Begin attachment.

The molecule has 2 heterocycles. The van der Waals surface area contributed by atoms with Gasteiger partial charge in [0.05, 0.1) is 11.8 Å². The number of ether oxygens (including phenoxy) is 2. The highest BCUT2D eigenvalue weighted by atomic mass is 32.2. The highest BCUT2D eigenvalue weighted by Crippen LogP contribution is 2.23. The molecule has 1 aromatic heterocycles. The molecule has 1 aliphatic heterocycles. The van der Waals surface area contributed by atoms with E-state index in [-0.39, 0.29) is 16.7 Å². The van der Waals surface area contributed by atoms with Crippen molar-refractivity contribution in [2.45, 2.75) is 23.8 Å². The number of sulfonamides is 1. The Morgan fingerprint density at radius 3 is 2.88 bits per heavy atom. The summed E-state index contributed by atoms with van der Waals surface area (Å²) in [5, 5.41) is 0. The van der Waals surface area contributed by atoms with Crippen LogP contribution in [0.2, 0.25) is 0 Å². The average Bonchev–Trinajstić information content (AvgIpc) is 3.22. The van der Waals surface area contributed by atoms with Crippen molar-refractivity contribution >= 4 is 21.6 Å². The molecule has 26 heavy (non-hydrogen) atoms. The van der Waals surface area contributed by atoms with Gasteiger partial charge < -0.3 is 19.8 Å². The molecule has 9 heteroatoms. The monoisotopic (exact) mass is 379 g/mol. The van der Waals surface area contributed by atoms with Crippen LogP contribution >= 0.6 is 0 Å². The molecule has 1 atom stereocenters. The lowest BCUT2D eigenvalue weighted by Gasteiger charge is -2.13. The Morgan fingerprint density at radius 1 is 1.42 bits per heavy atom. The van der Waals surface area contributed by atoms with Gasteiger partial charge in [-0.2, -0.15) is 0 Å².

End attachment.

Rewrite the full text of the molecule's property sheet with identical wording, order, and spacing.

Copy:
The molecule has 2 heterocycles. The van der Waals surface area contributed by atoms with Gasteiger partial charge in [0.05, 0.1) is 11.8 Å². The number of ether oxygens (including phenoxy) is 2. The highest BCUT2D eigenvalue weighted by atomic mass is 32.2. The highest BCUT2D eigenvalue weighted by Crippen LogP contribution is 2.23. The molecule has 1 aromatic heterocycles. The molecule has 1 aliphatic heterocycles. The van der Waals surface area contributed by atoms with E-state index in [-0.39, 0.29) is 16.7 Å². The van der Waals surface area contributed by atoms with Crippen molar-refractivity contribution in [2.45, 2.75) is 23.8 Å². The number of sulfonamides is 1. The Morgan fingerprint density at radius 3 is 2.88 bits per heavy atom. The summed E-state index contributed by atoms with van der Waals surface area (Å²) in [5, 5.41) is 0. The van der Waals surface area contributed by atoms with Crippen LogP contribution in [0.2, 0.25) is 0 Å². The average Bonchev–Trinajstić information content (AvgIpc) is 3.22. The van der Waals surface area contributed by atoms with Crippen molar-refractivity contribution >= 4 is 21.6 Å². The molecule has 26 heavy (non-hydrogen) atoms. The van der Waals surface area contributed by atoms with Gasteiger partial charge < -0.3 is 19.8 Å². The molecule has 9 heteroatoms. The monoisotopic (exact) mass is 379 g/mol. The van der Waals surface area contributed by atoms with Crippen LogP contribution >= 0.6 is 0 Å². The molecule has 1 atom stereocenters. The lowest BCUT2D eigenvalue weighted by Gasteiger charge is -2.13. The Morgan fingerprint density at radius 1 is 1.42 bits per heavy atom. The van der Waals surface area contributed by atoms with Gasteiger partial charge in [-0.2, -0.15) is 0 Å².